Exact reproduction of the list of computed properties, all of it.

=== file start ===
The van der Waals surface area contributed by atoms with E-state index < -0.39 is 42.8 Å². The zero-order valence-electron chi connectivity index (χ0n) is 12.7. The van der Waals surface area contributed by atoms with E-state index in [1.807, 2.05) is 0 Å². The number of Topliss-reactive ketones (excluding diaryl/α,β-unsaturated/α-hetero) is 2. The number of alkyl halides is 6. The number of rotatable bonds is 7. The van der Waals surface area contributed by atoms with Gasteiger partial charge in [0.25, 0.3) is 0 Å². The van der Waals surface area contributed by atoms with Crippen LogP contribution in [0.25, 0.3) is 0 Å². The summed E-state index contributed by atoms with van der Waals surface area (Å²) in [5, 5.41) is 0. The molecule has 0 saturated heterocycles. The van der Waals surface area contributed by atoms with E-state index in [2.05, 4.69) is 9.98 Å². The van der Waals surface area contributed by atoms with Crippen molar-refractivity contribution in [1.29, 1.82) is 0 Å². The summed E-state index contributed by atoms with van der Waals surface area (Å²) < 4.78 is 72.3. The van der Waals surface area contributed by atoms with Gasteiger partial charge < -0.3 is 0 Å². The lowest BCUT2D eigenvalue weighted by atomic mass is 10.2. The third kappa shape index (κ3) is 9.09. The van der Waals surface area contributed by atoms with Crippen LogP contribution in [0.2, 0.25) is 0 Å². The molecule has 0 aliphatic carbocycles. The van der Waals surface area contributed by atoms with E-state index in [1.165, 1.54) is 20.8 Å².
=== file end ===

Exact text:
The van der Waals surface area contributed by atoms with E-state index < -0.39 is 42.8 Å². The zero-order valence-electron chi connectivity index (χ0n) is 12.7. The van der Waals surface area contributed by atoms with E-state index in [1.807, 2.05) is 0 Å². The number of Topliss-reactive ketones (excluding diaryl/α,β-unsaturated/α-hetero) is 2. The number of alkyl halides is 6. The number of rotatable bonds is 7. The van der Waals surface area contributed by atoms with Gasteiger partial charge in [0.25, 0.3) is 0 Å². The van der Waals surface area contributed by atoms with Crippen LogP contribution in [0.25, 0.3) is 0 Å². The summed E-state index contributed by atoms with van der Waals surface area (Å²) in [5, 5.41) is 0. The molecule has 0 saturated heterocycles. The van der Waals surface area contributed by atoms with E-state index in [2.05, 4.69) is 9.98 Å². The van der Waals surface area contributed by atoms with Crippen molar-refractivity contribution in [1.29, 1.82) is 0 Å². The summed E-state index contributed by atoms with van der Waals surface area (Å²) < 4.78 is 72.3. The van der Waals surface area contributed by atoms with Gasteiger partial charge < -0.3 is 0 Å². The lowest BCUT2D eigenvalue weighted by atomic mass is 10.2. The third kappa shape index (κ3) is 9.09. The van der Waals surface area contributed by atoms with Crippen LogP contribution in [0.2, 0.25) is 0 Å². The molecule has 0 aliphatic carbocycles. The van der Waals surface area contributed by atoms with E-state index in [1.165, 1.54) is 20.8 Å².